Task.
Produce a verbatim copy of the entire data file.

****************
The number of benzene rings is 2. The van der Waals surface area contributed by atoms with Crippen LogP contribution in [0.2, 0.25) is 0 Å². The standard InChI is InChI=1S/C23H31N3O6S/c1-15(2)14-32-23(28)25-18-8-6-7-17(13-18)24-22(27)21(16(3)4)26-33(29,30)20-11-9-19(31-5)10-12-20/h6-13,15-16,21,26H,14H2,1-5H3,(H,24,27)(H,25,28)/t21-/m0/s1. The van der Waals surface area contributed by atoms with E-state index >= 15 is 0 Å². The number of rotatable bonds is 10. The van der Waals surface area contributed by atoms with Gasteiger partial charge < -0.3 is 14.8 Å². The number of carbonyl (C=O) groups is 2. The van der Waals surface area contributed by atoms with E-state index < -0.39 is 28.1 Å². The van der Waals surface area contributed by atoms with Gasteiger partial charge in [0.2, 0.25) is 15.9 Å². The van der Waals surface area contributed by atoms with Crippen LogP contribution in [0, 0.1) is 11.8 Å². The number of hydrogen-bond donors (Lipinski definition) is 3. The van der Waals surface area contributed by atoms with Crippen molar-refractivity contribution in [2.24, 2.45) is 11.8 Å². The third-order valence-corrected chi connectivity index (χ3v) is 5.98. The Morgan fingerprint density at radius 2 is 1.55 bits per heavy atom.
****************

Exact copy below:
The number of benzene rings is 2. The van der Waals surface area contributed by atoms with Crippen LogP contribution in [0.2, 0.25) is 0 Å². The standard InChI is InChI=1S/C23H31N3O6S/c1-15(2)14-32-23(28)25-18-8-6-7-17(13-18)24-22(27)21(16(3)4)26-33(29,30)20-11-9-19(31-5)10-12-20/h6-13,15-16,21,26H,14H2,1-5H3,(H,24,27)(H,25,28)/t21-/m0/s1. The van der Waals surface area contributed by atoms with E-state index >= 15 is 0 Å². The number of rotatable bonds is 10. The van der Waals surface area contributed by atoms with Gasteiger partial charge < -0.3 is 14.8 Å². The number of carbonyl (C=O) groups is 2. The van der Waals surface area contributed by atoms with E-state index < -0.39 is 28.1 Å². The van der Waals surface area contributed by atoms with Gasteiger partial charge in [0.2, 0.25) is 15.9 Å². The van der Waals surface area contributed by atoms with Crippen LogP contribution in [0, 0.1) is 11.8 Å². The number of hydrogen-bond donors (Lipinski definition) is 3. The van der Waals surface area contributed by atoms with Crippen molar-refractivity contribution in [2.24, 2.45) is 11.8 Å². The third-order valence-corrected chi connectivity index (χ3v) is 5.98. The Morgan fingerprint density at radius 2 is 1.55 bits per heavy atom.